That's not to say the Surf music puzzle-pieces aren't all there, nor that fans of the genre (well, open-minded ones) will be turned off by the band. The Flux Capacitors' members all have a clear knowledge of classic Surf and their chops reflect that. Lead guitarist Erik Stoll can whip out a wiry, reverb-drenched lick as good as anyone I've heard. And the rhythm section is more than adept at re-creating that big-wave rumble.

But it's when the band gets "weird" that things start getting really good. On "Better Get Used to These Bars, Kid," the guitars are downright jazzy, with a circular figure serving as the spine of the song. But from there the structure wanders like a boat lost at sea. As they explore different territory (harmonics, almost Prog-like licks, stop-start beats), they pull into a harbor of delicious guitar-noise, as feedback swells and swirls, sounding at times like an all-out air attack. To start from this sublime little jazzy riff and end up with something that sounds like it could have been left over from the Daydream Nation sessions is a remarkable feat.

It's these little surprises that make John Q. Brains-For-Arms an instrumental album to which you need to pay attention as you listen. On "The Flight of the Cat-Faced Bag" (seems having no lyrics gives license for deliriously surrealistic song titles), the band injects impulsive shots of over-driven fuzz, seemingly from out of nowhere, before breaking down into a softer section that really shows the tight interplay between the musicians. "Just 2001" is totally left field and one of the record's more engaging tracks, with spacey synth noise sprinkled throughout. I can safely say it is the best "cover" of "Also Sprach Zarathustra" you will ever hear. Well, at least the most creative. The band meditates on the theme (best known from being featured in 2001: A Space Odyssey) like a group of Jazz musicians, doing to it what Coltrane did with "My Favorite Things" (that is, making it all their own and changing how you'll look at that song forever).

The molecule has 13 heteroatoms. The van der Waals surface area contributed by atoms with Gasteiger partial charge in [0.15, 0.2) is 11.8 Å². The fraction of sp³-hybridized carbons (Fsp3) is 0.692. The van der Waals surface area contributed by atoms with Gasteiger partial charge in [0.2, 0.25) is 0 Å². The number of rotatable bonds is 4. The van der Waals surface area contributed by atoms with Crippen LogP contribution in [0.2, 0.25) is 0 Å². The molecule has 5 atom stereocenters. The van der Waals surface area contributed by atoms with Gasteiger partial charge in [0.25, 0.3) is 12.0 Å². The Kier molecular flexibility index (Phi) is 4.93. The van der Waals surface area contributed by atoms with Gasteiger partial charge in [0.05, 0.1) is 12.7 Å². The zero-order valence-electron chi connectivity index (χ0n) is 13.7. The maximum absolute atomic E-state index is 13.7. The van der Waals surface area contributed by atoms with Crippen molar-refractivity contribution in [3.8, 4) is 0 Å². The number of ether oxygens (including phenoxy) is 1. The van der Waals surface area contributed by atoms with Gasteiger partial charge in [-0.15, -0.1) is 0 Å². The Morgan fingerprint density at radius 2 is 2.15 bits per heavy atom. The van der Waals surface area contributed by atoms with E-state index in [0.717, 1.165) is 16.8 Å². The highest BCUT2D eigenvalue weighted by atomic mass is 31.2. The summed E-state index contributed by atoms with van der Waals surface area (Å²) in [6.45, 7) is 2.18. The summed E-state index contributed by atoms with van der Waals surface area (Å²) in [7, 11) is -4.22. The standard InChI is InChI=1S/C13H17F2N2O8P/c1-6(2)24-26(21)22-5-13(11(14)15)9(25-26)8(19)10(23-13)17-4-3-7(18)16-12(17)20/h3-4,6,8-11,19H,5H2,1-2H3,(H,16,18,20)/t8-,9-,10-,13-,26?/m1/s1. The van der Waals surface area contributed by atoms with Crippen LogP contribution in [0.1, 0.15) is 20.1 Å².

I've run out of cheesy Surf metaphors, so let me just end by saying that Flux Capacitors have taken a musical genre seemingly set in stone and made it a Technicolor detonation of adventurous ideas, creative and deft chops and more than the occasional dose of humor.

The Capacitors host a CD release party for the new album on Friday at the Southgate House. Towhee and Southeast Engine also perform at the 10 p.m. show. (myspace.com/surfthefluxcapacitors)

More Local Notes
· There will be some hot '80s action at the Gypsy Hut this Friday, but don't come with your Flock of Seagulls 'do and expect to dance to some old Yaz. Dementia Precox, an influential experimental band (they were "Industrial" before that even had a meaning in music) from Dayton, is reuniting for a "once in a lifetime" show (members are now scattered across the country). The group used pieces of Metal (trash-can lids, etc.) for percussion and were frequent, popular visitors to the underground scene of Cincinnati back in the day. Longtime brothers-in-noise BPA also perform. The show is free and starts at 10 p.m.

· Thursday afternoon on Fountain Square there will be another benefit for local bassist Chris Walker (of IsWhat?!, Big Whiskey, The Whitney Barricklow Band and several other groups), who is in the hospital recovering from a serious car accident last month. Thursday's 11:30 a.m. show features Patrick Ewing, Elliott Ruther, Marvin Hawkins, Ed Cunningham, Larry Harris, Ryan Adcock and John Redell. "Tips" will be collected to help Walker, a professional musician who is unable to work.

· Ace local MC/producer Ill Poetic will present his deft Hip Hop music in "full band" form this Thursday at Baba Budan's in Clifton. The Ill Poetic Live Band features local musicians Chris Lee (guitar), Brian Day (lead guitar) and Todd Drake (drums). The band plays at 11 p.m. and there is no cover charge.



CONTACT MIKE BREEN: mbreen(at)citybeat.com